It embarrassed not just the Camaro but the Corvette as well.

MotorTrend’s acceleration tests “revealed steam catapult-like launches with 60 mph arriving in just 4.4 seconds and the quarter taking 12.9 seconds at 110.8 mph.” Which compared “favorably with the Corvette’s 4.8-second run to 60 and 13.3 at 108.6 through the quarter mile.”

That’s fast, even by today’s standards.

The 2000 Cobra R sounds like a bit of a fluke. Many of its major components were never incorporated into non-R Cobras. However, it is notably the first Mustang in history to feature a six-speed gearbox, and its engine’s basic infrastructure would go on to power the Ford GT and Shelby GT 500. Beefing up the ’99 Cobra’s first-ever independent rear suspension more than proved the concept’s validity in the Mustang.

What the Cobra R did was showcase what Ford SVT was capable of (perhaps to itself more than anyone), and the standard Cobra eventually came back swinging for 2003 with the release of the beloved “Terminator.” It was, in so many ways, the Hellcat of the 2000s and sparked the American horsepower war we are still experiencing today. The Cobra did not terminate the competition. It revived the competition. It terminated the American malaise era once and for all and got buyers excited for accessible American performance again.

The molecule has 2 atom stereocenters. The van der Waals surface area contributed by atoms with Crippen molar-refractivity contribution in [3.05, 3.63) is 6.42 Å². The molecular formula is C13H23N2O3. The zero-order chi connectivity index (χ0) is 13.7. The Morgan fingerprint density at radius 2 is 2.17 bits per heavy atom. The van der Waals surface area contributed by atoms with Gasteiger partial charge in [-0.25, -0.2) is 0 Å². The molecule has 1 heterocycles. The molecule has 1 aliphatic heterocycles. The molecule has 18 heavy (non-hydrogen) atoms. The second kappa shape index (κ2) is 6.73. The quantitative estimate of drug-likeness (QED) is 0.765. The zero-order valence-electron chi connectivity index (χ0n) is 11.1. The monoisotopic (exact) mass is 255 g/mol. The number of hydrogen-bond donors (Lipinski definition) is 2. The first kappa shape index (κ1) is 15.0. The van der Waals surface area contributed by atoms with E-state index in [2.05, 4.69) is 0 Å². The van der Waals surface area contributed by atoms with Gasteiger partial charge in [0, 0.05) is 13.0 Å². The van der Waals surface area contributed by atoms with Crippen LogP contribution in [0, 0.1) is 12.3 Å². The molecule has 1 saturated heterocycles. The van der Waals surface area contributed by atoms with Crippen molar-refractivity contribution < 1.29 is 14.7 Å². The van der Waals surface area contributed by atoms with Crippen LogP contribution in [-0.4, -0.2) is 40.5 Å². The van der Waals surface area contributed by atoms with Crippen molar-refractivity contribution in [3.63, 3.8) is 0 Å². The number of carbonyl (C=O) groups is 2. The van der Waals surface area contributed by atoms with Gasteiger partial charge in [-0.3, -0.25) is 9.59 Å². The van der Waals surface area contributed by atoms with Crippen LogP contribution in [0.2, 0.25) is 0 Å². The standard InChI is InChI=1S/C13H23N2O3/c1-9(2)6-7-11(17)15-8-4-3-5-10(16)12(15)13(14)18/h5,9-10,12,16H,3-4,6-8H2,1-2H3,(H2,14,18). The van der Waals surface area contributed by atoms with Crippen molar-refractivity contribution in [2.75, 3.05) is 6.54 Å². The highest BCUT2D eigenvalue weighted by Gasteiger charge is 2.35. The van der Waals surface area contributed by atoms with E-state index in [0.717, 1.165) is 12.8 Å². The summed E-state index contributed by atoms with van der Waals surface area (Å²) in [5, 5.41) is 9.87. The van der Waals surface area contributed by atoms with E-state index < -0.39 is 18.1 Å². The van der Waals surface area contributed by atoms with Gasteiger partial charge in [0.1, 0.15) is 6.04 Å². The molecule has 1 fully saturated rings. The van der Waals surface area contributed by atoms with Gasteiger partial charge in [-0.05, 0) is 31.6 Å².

The Cobra R was the genesis for revitalizing the American performance car. It’s important. And there is a damn near brand new example sitting at Winding Road Motor Cars in Langley, B.C., right now.

How new is “brand new?” 1,400 miles.

Originally sold in Michigan in 2008, this pristine Cobra R was imported to Canada and subsequently sold to a collector in B.C. According to Winding Road, the Cobra R looked great parked beside this collector’s 9-mile 2005 Ford GT and 6,000-km Ford Lightning.

Winding Road told AutoTrader it took possession of the car when the collector, who had originally purchased it to complete his collection of ’93 and ’95 R models, found a lower mileage 2000 Cobra R to replace this one.


However, Winding Road also pointed out that it’s not unusual for these Cobra Rs to have such low mileage. Many of them ended up with collectors off the hop due to their extremely limited production run. It makes sense. Just 300 units is an unbelievably small production run. For context, every year Ford has produced a Shelby GT 500 since 2007, it made somewhere around 5,000 units. Some years more, some years less. But the point is it’s not an exaggeration to say there are 100 GT 500s for every one Cobra R.

That’s rare.

But it does leave one with a very conflicted feeling. On one hand, it’s great this historically significant Mustang has been so well preserved.

On the other hand, how do you resist roasting the tires off this thing? The sound of that exhaust? The raw feel of a Tremec six-speed manual? No electronic nannies getting in your way? I don’t know. I’m not sure I could resist keeping my mint-condition action figure in the box.

If you’ve got a spare $180,000 burning a hole in your pocket, maybe you can feel the weight of that conundrum firsthand. At least, until you find a lower-mileage example, apparently.